I will never be over Dean w/shifter-baby.

(Source: unicorncastiell, via mishallaneously)

obsessionisaperfume:

deanwuvzhugz:

Jensen Ackles is going behind the camera once again to direct a Season 10 episode of "Supernatural," and according to him, the episode turned out better than he hoped it could.

"I just wrapped episode 1 which I directed, but it’s not the season…

I just love Dean Winchester so much.

(Source: bowlegschester, via mishallaneously)

"We’re not at a convention but we’re at a place where they’re doing a play based on the Chuck Shurley books. So not only are these books based on our lives, now people are doing a play based on these books, and someone is haunting it, so we go and try to investigate what’s going on at this play, based on the books about our lives."

Jared Padalecki on the 200th episode (x)

The noise I just made was completely inhuman.

(via winjennster)

!!!!!!!!!!!!!!!!!!!!!!!!!  photo images_zpsf7617d73.jpg

(Source: dorkycas, via lost-shoe)

abadoom:

I JUST REALIZED SOMETHING

IN THE MUSICAL EPISODE OF SUPERNATURAL

DEAN WILL STILL BE A DEMON

A

DANCING

DEMON

image

image

(x)

Everything about this is perfect and should be treasured forever.

(via neven-ebrez)

yaelstiel:

This is the first time both Misha Collins (Castiel) and Mark Sheppard (Crowley) have been series regulars at the same time, so it that going to change the show in any way?
I think it will change it for the good. We’ve got them each for a few more episodes than we have…

fangirlingthebook:

It’s finally here, the survey all about you. Your mission, should you chose to accept it, and honestly why wouldn’t you, is this:

1. Pop on over and spend 5 minutes taking The Fangirl Survey so your stories can be shared in Fangirling! 

2. Share the survey. Reblog, tweet, send it via carrier pigeon to your friends anything! The more result the better picture we’ll have for Fangirling! and he more awesome it will be in general.

3. If you’re not already doing it - follow fangirlingthebook for more updates, questions, stories and general fangirl awesomeness.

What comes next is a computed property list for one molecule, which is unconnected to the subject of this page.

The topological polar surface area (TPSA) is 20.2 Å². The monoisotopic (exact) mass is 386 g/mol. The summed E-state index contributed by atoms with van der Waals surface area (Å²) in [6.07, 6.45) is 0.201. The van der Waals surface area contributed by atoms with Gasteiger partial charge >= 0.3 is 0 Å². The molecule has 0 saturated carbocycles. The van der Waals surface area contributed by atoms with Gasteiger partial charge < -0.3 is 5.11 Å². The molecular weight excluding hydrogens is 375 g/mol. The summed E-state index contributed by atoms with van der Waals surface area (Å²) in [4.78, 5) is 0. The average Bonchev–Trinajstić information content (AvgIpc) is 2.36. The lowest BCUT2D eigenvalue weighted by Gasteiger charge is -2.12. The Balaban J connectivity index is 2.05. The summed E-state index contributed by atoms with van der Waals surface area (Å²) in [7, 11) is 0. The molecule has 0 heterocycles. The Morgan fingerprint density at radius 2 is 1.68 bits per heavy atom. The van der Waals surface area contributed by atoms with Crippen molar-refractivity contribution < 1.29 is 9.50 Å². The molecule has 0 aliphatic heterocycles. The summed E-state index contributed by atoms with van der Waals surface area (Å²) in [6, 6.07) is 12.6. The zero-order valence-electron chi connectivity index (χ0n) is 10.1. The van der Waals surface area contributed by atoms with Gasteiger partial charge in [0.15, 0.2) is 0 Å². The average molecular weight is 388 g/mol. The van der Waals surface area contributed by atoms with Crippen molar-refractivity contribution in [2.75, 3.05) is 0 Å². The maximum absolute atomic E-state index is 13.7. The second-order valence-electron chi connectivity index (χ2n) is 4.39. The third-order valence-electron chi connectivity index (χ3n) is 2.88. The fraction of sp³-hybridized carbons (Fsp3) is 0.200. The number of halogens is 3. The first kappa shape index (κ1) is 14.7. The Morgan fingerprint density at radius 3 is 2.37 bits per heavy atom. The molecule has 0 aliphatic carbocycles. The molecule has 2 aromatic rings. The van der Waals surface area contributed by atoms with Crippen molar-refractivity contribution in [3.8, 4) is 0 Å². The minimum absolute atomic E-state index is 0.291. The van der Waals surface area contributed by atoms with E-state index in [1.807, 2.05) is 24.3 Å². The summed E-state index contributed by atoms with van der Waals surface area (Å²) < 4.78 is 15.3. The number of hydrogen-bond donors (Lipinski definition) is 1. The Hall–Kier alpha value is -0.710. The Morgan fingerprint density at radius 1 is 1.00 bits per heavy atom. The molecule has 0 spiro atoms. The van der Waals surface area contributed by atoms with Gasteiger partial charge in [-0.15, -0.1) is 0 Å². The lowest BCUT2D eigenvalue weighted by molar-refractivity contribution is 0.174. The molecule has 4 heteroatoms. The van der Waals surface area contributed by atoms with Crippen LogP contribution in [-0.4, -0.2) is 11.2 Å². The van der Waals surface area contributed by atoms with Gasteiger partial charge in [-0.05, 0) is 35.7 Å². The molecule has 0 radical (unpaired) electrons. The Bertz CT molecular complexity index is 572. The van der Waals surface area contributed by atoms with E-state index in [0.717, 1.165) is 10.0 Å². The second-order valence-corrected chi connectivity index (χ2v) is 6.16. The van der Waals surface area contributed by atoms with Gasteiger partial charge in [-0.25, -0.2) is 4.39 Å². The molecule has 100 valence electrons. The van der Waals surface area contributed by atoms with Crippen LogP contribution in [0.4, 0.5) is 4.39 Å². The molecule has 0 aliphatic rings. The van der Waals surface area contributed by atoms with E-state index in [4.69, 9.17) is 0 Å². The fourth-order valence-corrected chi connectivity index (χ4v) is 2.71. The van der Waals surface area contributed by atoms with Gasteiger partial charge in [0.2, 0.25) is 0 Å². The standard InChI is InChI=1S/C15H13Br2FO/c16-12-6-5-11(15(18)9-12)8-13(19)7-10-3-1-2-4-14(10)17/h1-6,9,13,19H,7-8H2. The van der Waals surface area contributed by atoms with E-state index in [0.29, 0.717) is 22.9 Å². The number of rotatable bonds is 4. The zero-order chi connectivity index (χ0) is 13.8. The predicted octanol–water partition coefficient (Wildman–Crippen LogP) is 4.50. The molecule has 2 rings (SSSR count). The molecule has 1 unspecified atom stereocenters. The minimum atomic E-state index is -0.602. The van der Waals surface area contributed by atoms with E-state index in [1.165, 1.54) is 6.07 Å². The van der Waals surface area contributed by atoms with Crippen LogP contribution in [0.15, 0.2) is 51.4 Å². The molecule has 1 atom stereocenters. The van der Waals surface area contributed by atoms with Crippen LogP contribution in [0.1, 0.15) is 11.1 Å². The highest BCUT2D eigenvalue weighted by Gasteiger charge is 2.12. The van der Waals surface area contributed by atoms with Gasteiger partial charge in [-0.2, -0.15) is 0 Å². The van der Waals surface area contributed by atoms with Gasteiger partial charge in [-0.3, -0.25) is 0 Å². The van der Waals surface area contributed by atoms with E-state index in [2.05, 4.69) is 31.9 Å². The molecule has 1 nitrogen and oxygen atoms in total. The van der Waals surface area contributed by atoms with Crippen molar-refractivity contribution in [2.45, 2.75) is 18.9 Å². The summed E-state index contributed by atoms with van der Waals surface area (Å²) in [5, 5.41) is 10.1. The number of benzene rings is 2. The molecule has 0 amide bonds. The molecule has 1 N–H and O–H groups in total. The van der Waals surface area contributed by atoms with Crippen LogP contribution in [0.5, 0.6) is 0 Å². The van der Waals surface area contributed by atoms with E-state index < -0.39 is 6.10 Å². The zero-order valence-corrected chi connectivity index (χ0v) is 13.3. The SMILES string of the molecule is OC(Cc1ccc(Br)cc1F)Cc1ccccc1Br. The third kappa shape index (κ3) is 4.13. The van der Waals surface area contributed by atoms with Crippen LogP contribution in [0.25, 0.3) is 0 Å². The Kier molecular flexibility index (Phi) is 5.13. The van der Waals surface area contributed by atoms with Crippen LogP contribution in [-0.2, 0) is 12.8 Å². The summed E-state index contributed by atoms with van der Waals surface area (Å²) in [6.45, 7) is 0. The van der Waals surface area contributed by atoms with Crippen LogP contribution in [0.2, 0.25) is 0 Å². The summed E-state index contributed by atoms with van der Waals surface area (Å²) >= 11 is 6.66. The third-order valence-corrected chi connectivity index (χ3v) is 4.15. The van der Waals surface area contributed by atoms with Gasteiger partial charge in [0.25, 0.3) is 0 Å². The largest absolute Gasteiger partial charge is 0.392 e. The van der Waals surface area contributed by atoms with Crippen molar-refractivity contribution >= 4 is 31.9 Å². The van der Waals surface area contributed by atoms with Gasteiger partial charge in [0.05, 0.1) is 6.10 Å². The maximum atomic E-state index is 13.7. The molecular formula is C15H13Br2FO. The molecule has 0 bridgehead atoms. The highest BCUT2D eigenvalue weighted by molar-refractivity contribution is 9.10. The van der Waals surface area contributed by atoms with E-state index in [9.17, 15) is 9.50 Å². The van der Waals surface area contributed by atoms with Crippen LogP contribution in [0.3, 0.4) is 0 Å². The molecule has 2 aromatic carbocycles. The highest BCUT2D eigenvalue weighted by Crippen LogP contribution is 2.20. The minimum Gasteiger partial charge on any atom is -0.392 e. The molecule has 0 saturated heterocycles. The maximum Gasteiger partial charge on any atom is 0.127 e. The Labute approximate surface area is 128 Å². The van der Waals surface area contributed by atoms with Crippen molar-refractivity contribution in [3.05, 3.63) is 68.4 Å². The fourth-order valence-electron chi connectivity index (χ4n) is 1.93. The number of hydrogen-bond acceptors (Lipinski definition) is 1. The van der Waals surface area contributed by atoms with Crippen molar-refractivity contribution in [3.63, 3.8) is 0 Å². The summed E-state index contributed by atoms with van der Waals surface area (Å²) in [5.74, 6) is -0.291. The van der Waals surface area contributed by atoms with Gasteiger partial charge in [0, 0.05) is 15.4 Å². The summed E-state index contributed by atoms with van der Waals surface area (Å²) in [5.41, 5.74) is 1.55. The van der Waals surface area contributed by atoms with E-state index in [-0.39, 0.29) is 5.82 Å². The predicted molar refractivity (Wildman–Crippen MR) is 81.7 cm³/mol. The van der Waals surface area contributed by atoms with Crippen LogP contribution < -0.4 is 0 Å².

4. Don’t keep calm. Fangirl on.

Tags: fandom

Slaying Expectations: Elevating Genre and Character in the Whedonverse

redherry:

In the Whedonverse, it’s not unusual for viewers to expect one thing when they’ll end up getting something else entirely. In Buffy the Vampire Slayer, Firefly, and Dollhouse, Joss Whedon plays with genre and character in strikingly original ways that expose the nuances of what we think we want from our entertainment and what we actually want.

When we first meet her, Buffy Summers (of eponymous Vampire Slayer fame) doesn’t seem to be more than a preppy, blonde high-school girl. However, in that first awkward and flustery encounter between new-girl Buffy and nice-guy Xander, it’s not Buffy’s cell phone or diary that she leaves behind in the hallway, but her wooden stake.

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Right away, “Welcome to Hellmouth” is everything we expect, except not. 

The formula Buffy plays with isn’t new. The sweet new preppy girl on her first day at a new high school and the potential sloppy, overly zealous love interest all point our expectations toward the incredibly clichéd after school special programs that infused teenage media from 1972 to 1997.
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The wooden stake, though? That’s a genre juxtaposition we don’t see coming. But, the nod toward abnormality isn’t just for kicks. By introducing the deviating elements, Whedon not only brings us into a world where the ABC Afterschool Special is something to be mocked, but he also attempts to counter our assumptions about the portrayal of women in television.
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Style wars: ABC Afterschool Special vs. Buffy the Vampire Slayer’s Pilot

The ABC Afterschool Special episodes were fueled with teenage angst and exploration, addressed the troubles of growing up surrounded by judgmental peers, and emerged from the 90s with a boatload of Emmys and a lasting impact on television tropes. Female characters, for example, were a prime casualty of the genre. After school specials often featured male protagonists, and when they did center on women, the stories involved popularity, romance, or bullying, and would feature an extremely archetypal lead. 
Whedon, however, reenacts the clichés of the genre in order to explicitly point out that his work, and more importantly, his female characters, are not clichés. 

Read More

llisabraeden:

I was the best of those sons of bitches.

(via lullabelleno)